Requirement Traceability Matrix is a document that displays and tracks user requirements using test cases. It captures all the requirements proposed by the client and enables requirements tracking in a single document that is delivered at the end of the software development life cycle. The main purpose of the requirements compliance matrix is to confirm that all requirements are verified using test cases so that each functionality is tested during software testing.
Requirement traceability matrix constructing
Requirement traceability matrix constructing
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What are the requirements compliance matrices built for?
Each tester must understand the client's requirements and be convinced that the output product must be defect-free. For this, you need to be able to create positive and negative tests well.
This would mean that the software requirements provided by the client should be further broken down into different scenarios and further converted into test cases. Each of these cases must be considered individually. This begs the question, how do you ensure that the requirement is tested against all possible scenarios/cases? How do you ensure that no requirement is left out of the test cycle?
A simple way is to trace the requirement with its corresponding test scenarios and test cases. This method is called the «Requirement Compliance Matrix».
A compliance matrix contains requirements with all possible test scenarios and cases and their current state. This helps the testing team understand the level of testing of a particular product.
What parameters should be included in the compliance matrix?
- Requirement ID.
- Type and description of the requirement.
- Test cases with status.
Above is a simplified example of a requirements compliance matrix.
But in a typical software testing project, the matrix will have more parameters.
As shown above, a requirements compliance matrix can:
- show coverage of requirements in the number of tests;
- show the design status, as well as the execution status for a specific test;
- if users have to perform any acceptance test, then the UAT status can also be recorded in the same matrix;
- relevant defects and current status may also be mentioned.
Such a matrix will provide a «single window» for all types of testing.
In addition to using an Excel spreadsheet, the testing team can also choose available test management tools to track requirements.
Types of requirements matrices
In software development, matrices can be divided into three main components:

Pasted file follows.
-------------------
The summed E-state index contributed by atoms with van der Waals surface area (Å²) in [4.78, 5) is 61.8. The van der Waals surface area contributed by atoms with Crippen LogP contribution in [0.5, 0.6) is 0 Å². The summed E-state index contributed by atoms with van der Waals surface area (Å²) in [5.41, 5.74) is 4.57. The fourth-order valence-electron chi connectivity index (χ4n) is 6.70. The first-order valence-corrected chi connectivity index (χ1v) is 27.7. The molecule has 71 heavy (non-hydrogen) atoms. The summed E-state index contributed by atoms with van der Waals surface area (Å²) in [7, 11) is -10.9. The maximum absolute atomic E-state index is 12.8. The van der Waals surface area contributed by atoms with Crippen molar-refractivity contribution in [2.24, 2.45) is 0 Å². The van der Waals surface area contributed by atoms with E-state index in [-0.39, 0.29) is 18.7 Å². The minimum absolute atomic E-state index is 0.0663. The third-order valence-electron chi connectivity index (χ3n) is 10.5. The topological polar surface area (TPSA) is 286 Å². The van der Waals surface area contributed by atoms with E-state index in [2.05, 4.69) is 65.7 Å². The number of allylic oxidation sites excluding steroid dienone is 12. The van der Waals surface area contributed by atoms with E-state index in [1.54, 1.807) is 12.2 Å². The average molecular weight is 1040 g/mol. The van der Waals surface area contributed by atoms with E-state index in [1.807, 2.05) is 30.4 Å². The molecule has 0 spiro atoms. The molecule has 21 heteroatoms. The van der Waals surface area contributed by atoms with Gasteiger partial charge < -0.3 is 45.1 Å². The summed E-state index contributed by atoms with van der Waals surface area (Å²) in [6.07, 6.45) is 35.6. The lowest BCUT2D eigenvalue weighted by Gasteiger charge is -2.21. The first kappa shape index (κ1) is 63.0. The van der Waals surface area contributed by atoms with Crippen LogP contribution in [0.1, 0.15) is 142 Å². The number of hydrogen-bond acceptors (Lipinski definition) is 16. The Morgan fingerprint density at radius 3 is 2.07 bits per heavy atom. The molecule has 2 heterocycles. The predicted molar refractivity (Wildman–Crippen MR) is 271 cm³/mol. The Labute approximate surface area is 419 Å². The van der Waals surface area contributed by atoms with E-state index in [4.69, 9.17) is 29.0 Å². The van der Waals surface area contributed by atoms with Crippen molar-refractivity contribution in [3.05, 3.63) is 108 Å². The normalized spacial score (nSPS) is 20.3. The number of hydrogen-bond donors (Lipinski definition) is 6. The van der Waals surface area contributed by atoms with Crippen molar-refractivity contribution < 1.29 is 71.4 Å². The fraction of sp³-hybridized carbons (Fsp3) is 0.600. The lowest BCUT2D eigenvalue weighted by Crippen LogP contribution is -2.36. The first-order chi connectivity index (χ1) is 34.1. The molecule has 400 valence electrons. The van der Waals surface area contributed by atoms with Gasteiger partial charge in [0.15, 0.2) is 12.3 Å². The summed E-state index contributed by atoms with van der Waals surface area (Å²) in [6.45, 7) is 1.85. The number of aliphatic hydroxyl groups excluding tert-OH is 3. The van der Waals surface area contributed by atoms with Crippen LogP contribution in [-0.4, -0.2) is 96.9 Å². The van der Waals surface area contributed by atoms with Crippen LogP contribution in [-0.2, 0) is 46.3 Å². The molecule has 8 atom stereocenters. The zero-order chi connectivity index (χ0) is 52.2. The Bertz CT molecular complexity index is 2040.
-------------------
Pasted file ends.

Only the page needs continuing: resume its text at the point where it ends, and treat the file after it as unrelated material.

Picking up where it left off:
- Forward traceability: this matrix is used to check whether the project is moving in the desired direction. Ensures that each requirement is applied to the product and thoroughly tested. The matrix displays the requirements for the test cases.
- Backward or reverse traceability: used to ensure that the current product remains on track. The purpose of this type of tracking is to ensure that we do not expand the scope of the project by adding code, design elements, testing, or other work that is not specified in the requirements. This matrix maps test cases to requirements.
- Bi-directional traceability (Forward+Backward): This matrix ensures that all requirements are covered by test cases, and analyzes the impact of changing requirements that are affected by a defect in the working product, and vice versa.
How to make a compliance matrix
Let's have a look at a simple example of creating a requirements compliance matrix.
Based on the Business Requirement Document (BRD) and Technical Requirement Document (TRD), testers create test cases.
For example, a business requirement:
B1 – The customer should be able to log in to the website with the correct password and user ID, while the manager should be able to log in to the website via the customer's login page.
The Technical Requirements Document (TRD) states the following:
T22 – The «UserID» field must not be empty.
T23 – The «Password» field must not be empty.
T24 – The user is successfully logged in if valid data is entered in the «UserID» and «Password» fields.
Step 1. We create a test case.
Step 2. Define the technical requirement (TR) that this test checks. For our test case, the technical requirement T24 is checked.
Step 3. Define the Business Requirements (BR) for this technical requirement. In our case, it is B1.
Step 4. We add information about technical and business requirements to our test case.
Step 5. Perform the following actions for all test cases. Thus, the data from the first three columns will be the matrix of compliance with the requirements.
The above document establishes the tracing between BR, TR, and test scenarios. By creating a document like this, we make sure that all aspects of the initial requirements have been taken into account by the testing team to create their test suites.
Generally, any empty spaces in the matrix are potential areas for exploration.
The advantage of the compliance matrix
- confirms 100% test coverage;
- highlights any missing requirements or document inconsistencies;
- shows common defects or performance status with an emphasis on business requirements;
- helps analyze or evaluate the impact on the QA team's work of revising or reworking test cases.
It is worth mentioning that the way the compliance matrix is maintained and updated determines the effectiveness of its use. If a tool is not updated frequently or updated incorrectly, then it becomes a burden rather than a tool.